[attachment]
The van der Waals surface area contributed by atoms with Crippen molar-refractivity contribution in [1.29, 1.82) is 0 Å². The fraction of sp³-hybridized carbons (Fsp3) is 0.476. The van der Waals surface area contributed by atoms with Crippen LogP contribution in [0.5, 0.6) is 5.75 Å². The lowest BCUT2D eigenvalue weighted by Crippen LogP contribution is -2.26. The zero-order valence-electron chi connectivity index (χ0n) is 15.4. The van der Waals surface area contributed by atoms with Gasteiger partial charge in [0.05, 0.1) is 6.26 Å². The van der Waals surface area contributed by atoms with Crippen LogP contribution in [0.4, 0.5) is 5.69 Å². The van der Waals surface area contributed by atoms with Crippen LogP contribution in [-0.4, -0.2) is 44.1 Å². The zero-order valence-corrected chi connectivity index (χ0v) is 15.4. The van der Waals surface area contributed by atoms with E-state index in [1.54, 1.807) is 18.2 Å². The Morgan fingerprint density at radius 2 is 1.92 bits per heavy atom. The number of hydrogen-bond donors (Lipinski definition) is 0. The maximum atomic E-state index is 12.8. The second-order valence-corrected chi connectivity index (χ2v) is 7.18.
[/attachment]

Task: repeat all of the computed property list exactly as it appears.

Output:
The van der Waals surface area contributed by atoms with Crippen molar-refractivity contribution in [1.29, 1.82) is 0 Å². The fraction of sp³-hybridized carbons (Fsp3) is 0.476. The van der Waals surface area contributed by atoms with Crippen LogP contribution in [0.5, 0.6) is 5.75 Å². The lowest BCUT2D eigenvalue weighted by Crippen LogP contribution is -2.26. The zero-order valence-electron chi connectivity index (χ0n) is 15.4. The van der Waals surface area contributed by atoms with Gasteiger partial charge in [0.05, 0.1) is 6.26 Å². The van der Waals surface area contributed by atoms with Crippen LogP contribution in [0.4, 0.5) is 5.69 Å². The van der Waals surface area contributed by atoms with Crippen LogP contribution in [-0.4, -0.2) is 44.1 Å². The zero-order valence-corrected chi connectivity index (χ0v) is 15.4. The van der Waals surface area contributed by atoms with E-state index in [1.54, 1.807) is 18.2 Å². The Morgan fingerprint density at radius 2 is 1.92 bits per heavy atom. The number of hydrogen-bond donors (Lipinski definition) is 0. The maximum atomic E-state index is 12.8. The second-order valence-corrected chi connectivity index (χ2v) is 7.18.